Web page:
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Chris Herod used spray paint and wood to make "Middle Passage."
Chris Herod used spray paint and wood to make "Middle Passage."

Soul food

The South Dallas Cultural Center serves up a week that will satisfy all four major food groups of the arts -- visual art, music, film, and theater -- for the climax of OurStory 2000: A Diaspora Perspective, the center's celebration of Black History Month.

For the film portion, Black Cinematheque looks at rap and hip-hop's influence and role in African American culture with "Rap, Race and African American History." The program features Rusty Cundieff's Fear of a Black Hat, a mockumentary about rap group NWH and its members Ice Cold, Tasty Taste, and Tone Def. The only thing larger and funnier than the group's hats are the ways Ice Cold tries to disguise his lyrics' gansta and misogynistic themes under Black Power-inspired anagrams. Fear of a Black Hat, which parodies everyone from Vanilla Ice to MC Hammer to P.M. Dawn, will be screened along with the documentaries Rap, Race, and Equality and Rhyme and Reason at 7:30 p.m. February 18.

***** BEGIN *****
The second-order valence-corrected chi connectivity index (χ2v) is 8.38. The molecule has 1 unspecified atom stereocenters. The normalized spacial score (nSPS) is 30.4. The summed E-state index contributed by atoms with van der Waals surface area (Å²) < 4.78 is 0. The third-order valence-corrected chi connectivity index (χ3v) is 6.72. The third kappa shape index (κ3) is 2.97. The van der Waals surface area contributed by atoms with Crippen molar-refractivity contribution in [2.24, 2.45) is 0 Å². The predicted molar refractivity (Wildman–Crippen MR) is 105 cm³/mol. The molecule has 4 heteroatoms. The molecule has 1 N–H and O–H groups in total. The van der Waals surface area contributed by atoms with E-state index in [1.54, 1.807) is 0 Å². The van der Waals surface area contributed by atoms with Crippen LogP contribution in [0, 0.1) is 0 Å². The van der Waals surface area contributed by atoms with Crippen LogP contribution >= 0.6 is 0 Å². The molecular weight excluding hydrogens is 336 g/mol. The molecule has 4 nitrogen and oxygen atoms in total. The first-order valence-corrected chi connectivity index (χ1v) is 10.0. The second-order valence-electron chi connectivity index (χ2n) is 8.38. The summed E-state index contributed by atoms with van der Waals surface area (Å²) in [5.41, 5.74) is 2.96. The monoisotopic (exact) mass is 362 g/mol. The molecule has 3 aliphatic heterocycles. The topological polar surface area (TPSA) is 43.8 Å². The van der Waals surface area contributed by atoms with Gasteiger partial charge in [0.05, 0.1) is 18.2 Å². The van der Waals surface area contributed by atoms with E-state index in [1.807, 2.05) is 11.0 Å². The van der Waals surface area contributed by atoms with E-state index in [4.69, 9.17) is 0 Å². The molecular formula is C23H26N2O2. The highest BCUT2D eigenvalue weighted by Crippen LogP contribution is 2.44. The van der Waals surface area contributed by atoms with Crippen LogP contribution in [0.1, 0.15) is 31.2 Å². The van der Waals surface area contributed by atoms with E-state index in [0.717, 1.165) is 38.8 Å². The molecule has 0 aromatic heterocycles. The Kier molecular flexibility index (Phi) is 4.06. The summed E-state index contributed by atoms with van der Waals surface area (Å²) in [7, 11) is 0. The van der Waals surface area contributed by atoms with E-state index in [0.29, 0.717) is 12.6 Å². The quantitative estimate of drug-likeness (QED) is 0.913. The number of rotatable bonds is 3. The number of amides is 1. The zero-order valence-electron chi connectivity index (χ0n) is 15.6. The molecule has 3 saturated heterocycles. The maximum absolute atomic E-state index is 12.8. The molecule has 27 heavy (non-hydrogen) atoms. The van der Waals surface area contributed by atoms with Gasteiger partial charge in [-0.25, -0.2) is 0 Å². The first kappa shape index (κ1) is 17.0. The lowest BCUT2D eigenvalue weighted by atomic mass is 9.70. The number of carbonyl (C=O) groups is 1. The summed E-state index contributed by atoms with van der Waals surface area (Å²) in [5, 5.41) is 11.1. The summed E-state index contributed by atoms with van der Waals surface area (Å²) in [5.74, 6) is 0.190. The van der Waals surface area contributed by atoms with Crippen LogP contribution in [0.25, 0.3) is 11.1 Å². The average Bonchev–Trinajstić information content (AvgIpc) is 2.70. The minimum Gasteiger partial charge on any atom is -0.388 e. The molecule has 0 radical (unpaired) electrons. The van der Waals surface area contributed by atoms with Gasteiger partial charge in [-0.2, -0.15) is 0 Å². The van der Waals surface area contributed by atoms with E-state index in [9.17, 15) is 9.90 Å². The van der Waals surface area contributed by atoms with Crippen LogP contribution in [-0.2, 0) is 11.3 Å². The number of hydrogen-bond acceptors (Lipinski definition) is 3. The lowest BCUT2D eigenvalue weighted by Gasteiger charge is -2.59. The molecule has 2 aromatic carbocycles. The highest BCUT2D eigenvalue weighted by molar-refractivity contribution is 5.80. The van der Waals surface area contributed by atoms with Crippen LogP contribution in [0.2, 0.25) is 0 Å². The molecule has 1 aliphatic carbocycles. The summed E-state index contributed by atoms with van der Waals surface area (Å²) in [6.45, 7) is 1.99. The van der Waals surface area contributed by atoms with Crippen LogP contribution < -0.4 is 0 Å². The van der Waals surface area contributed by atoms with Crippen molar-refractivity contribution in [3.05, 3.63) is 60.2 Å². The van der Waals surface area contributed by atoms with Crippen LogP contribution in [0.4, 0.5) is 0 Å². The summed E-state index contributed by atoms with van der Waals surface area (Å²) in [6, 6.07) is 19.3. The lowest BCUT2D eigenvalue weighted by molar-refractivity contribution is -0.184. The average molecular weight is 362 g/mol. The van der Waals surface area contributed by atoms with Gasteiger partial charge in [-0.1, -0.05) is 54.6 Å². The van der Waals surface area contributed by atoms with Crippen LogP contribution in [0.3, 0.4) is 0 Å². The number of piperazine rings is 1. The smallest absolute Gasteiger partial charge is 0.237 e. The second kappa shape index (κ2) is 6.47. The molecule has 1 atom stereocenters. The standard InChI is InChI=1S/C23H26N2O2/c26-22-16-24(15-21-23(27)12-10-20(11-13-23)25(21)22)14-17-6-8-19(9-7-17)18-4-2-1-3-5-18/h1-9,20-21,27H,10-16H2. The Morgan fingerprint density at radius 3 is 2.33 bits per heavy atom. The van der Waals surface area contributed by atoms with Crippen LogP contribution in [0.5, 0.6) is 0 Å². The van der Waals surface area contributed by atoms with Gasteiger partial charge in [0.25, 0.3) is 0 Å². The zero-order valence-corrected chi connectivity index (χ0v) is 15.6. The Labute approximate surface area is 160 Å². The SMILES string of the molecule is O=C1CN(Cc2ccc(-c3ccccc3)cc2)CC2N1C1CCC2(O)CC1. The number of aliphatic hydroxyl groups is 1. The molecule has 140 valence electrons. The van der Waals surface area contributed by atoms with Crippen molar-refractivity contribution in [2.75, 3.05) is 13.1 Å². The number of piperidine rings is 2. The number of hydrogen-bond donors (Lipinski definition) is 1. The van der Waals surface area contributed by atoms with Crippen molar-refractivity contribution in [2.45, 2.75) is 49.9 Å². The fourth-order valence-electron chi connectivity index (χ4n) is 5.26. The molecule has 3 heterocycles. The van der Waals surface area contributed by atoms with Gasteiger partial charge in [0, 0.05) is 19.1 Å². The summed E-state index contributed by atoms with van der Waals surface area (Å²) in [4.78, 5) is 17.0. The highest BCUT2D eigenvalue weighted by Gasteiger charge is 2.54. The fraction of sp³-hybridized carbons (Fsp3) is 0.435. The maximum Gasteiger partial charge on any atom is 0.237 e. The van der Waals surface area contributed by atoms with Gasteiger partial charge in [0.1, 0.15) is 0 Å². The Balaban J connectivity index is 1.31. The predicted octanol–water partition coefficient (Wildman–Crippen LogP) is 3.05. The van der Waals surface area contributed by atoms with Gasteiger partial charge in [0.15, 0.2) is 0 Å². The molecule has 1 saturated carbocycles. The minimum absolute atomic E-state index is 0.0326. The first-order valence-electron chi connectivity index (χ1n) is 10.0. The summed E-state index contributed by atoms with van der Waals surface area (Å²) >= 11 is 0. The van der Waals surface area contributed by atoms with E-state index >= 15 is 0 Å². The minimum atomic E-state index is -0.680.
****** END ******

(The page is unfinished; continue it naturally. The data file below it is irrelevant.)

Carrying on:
Artist Chris Herod, who sprays paint on recycled wood, will discuss his current exhibit Pride/Strength/Survival: Urban Artworks with a meet-the-artist session at 6 p.m. February 17. After the gallery talk, a panel of representatives from BMG Entertainment,, Hot 100, Kokopelli Entertainment, and Darkman Productions will discuss "The Fine Art of Self-Promotion" during the center's monthly Night Shifts Workshops for local artists.

Damien Womack will lead Roger Boykin, Jason Davis, Ben Atkins, and anyone else brave enough to take the stage during Jammin' at the Center, a midnight jazz jam session February 18.


Pride/Strength/Survival: Urban Artworks

Through March 4

South Dallas Cultural Center
3400 S. Fitzhugh St.


The panel discussion for "The Fine Art of Self-Promotion"
February 17
7 p.m.
Admission: Free

Black Cinematheque's "Rap, Race and African American History"
February 18,
7:30 p.m.
Tickets: $5

Damien Womack leads Jammin' at the Center
February 18,
Admission: free

The Meeting
February 19.
8 p.m.
Tickets: $5

More info:
(214) 939-2787

The week ends with an encore production of The Meeting, a play about a fictional meeting between Malcolm X and Dr. Martin Luther King Jr. The Meeting debuted during celebrations for MLK day and is directed by actor Willie Minor (The Tuskegee Airmen, Born on the Fourth of July, and Walker, Texas Ranger). The performance begins at 8 p.m. February 19.

Shannon Sutlief


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